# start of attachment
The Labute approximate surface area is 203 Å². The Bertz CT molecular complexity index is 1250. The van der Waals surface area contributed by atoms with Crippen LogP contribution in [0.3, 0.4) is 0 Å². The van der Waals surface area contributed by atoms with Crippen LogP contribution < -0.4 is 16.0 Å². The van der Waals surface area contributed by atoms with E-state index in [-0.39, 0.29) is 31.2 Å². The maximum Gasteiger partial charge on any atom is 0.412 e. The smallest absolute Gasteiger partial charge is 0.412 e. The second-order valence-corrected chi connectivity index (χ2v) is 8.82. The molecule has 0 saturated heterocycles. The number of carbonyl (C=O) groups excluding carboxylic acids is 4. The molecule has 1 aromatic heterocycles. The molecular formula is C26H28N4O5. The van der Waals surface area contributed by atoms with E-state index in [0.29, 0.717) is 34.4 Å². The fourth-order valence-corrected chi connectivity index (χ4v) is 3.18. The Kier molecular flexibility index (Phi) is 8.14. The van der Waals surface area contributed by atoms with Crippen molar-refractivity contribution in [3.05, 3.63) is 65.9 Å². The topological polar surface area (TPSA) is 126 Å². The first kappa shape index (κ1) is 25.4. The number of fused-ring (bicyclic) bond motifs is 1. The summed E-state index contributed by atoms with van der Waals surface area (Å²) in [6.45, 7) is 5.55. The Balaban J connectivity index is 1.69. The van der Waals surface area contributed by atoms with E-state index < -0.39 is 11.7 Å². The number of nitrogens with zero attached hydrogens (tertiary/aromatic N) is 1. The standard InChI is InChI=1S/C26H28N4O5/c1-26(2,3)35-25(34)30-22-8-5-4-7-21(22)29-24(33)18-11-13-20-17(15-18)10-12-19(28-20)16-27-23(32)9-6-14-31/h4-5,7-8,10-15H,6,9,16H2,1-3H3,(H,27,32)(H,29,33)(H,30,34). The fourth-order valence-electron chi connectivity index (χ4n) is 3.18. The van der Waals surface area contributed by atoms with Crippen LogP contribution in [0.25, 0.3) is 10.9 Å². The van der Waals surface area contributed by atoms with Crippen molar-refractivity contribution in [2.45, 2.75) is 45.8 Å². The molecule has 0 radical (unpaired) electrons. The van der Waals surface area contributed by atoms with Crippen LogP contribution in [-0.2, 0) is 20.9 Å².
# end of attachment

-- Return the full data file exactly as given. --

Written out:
The Labute approximate surface area is 203 Å². The Bertz CT molecular complexity index is 1250. The van der Waals surface area contributed by atoms with Crippen LogP contribution in [0.3, 0.4) is 0 Å². The van der Waals surface area contributed by atoms with Crippen LogP contribution < -0.4 is 16.0 Å². The van der Waals surface area contributed by atoms with E-state index in [-0.39, 0.29) is 31.2 Å². The maximum Gasteiger partial charge on any atom is 0.412 e. The smallest absolute Gasteiger partial charge is 0.412 e. The second-order valence-corrected chi connectivity index (χ2v) is 8.82. The molecule has 0 saturated heterocycles. The number of carbonyl (C=O) groups excluding carboxylic acids is 4. The molecule has 1 aromatic heterocycles. The molecular formula is C26H28N4O5. The van der Waals surface area contributed by atoms with E-state index in [0.29, 0.717) is 34.4 Å². The fourth-order valence-corrected chi connectivity index (χ4v) is 3.18. The Kier molecular flexibility index (Phi) is 8.14. The van der Waals surface area contributed by atoms with Crippen molar-refractivity contribution in [3.05, 3.63) is 65.9 Å². The topological polar surface area (TPSA) is 126 Å². The first kappa shape index (κ1) is 25.4. The number of fused-ring (bicyclic) bond motifs is 1. The summed E-state index contributed by atoms with van der Waals surface area (Å²) in [6.45, 7) is 5.55. The Balaban J connectivity index is 1.69. The van der Waals surface area contributed by atoms with E-state index < -0.39 is 11.7 Å². The number of nitrogens with zero attached hydrogens (tertiary/aromatic N) is 1. The standard InChI is InChI=1S/C26H28N4O5/c1-26(2,3)35-25(34)30-22-8-5-4-7-21(22)29-24(33)18-11-13-20-17(15-18)10-12-19(28-20)16-27-23(32)9-6-14-31/h4-5,7-8,10-15H,6,9,16H2,1-3H3,(H,27,32)(H,29,33)(H,30,34). The fourth-order valence-electron chi connectivity index (χ4n) is 3.18. The van der Waals surface area contributed by atoms with Crippen LogP contribution in [0.25, 0.3) is 10.9 Å². The van der Waals surface area contributed by atoms with Crippen molar-refractivity contribution in [2.45, 2.75) is 45.8 Å². The molecule has 0 radical (unpaired) electrons. The van der Waals surface area contributed by atoms with Crippen LogP contribution in [-0.2, 0) is 20.9 Å².